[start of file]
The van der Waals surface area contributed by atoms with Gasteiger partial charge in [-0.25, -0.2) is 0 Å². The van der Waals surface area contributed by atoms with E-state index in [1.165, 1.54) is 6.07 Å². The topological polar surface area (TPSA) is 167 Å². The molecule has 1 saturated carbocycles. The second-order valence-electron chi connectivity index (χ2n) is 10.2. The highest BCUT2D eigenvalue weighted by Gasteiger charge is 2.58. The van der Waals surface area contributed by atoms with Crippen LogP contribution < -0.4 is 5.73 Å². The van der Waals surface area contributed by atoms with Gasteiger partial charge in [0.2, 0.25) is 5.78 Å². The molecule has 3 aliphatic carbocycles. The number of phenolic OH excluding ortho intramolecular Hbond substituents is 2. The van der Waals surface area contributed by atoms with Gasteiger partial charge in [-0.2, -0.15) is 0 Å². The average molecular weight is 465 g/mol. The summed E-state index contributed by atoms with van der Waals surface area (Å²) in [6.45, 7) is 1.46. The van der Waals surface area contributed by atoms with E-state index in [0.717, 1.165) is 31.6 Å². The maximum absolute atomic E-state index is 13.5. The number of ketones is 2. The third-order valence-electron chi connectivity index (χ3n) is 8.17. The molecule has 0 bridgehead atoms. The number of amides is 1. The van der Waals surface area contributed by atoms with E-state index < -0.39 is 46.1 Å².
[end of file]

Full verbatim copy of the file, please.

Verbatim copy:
The van der Waals surface area contributed by atoms with Gasteiger partial charge in [-0.25, -0.2) is 0 Å². The van der Waals surface area contributed by atoms with E-state index in [1.165, 1.54) is 6.07 Å². The topological polar surface area (TPSA) is 167 Å². The molecule has 1 saturated carbocycles. The second-order valence-electron chi connectivity index (χ2n) is 10.2. The highest BCUT2D eigenvalue weighted by Gasteiger charge is 2.58. The van der Waals surface area contributed by atoms with Crippen LogP contribution < -0.4 is 5.73 Å². The van der Waals surface area contributed by atoms with Gasteiger partial charge in [0.2, 0.25) is 5.78 Å². The molecule has 3 aliphatic carbocycles. The number of phenolic OH excluding ortho intramolecular Hbond substituents is 2. The van der Waals surface area contributed by atoms with Gasteiger partial charge in [-0.2, -0.15) is 0 Å². The average molecular weight is 465 g/mol. The summed E-state index contributed by atoms with van der Waals surface area (Å²) in [6.45, 7) is 1.46. The van der Waals surface area contributed by atoms with E-state index in [0.717, 1.165) is 31.6 Å². The maximum absolute atomic E-state index is 13.5. The number of ketones is 2. The third-order valence-electron chi connectivity index (χ3n) is 8.17. The molecule has 0 bridgehead atoms. The number of amides is 1. The van der Waals surface area contributed by atoms with E-state index < -0.39 is 46.1 Å².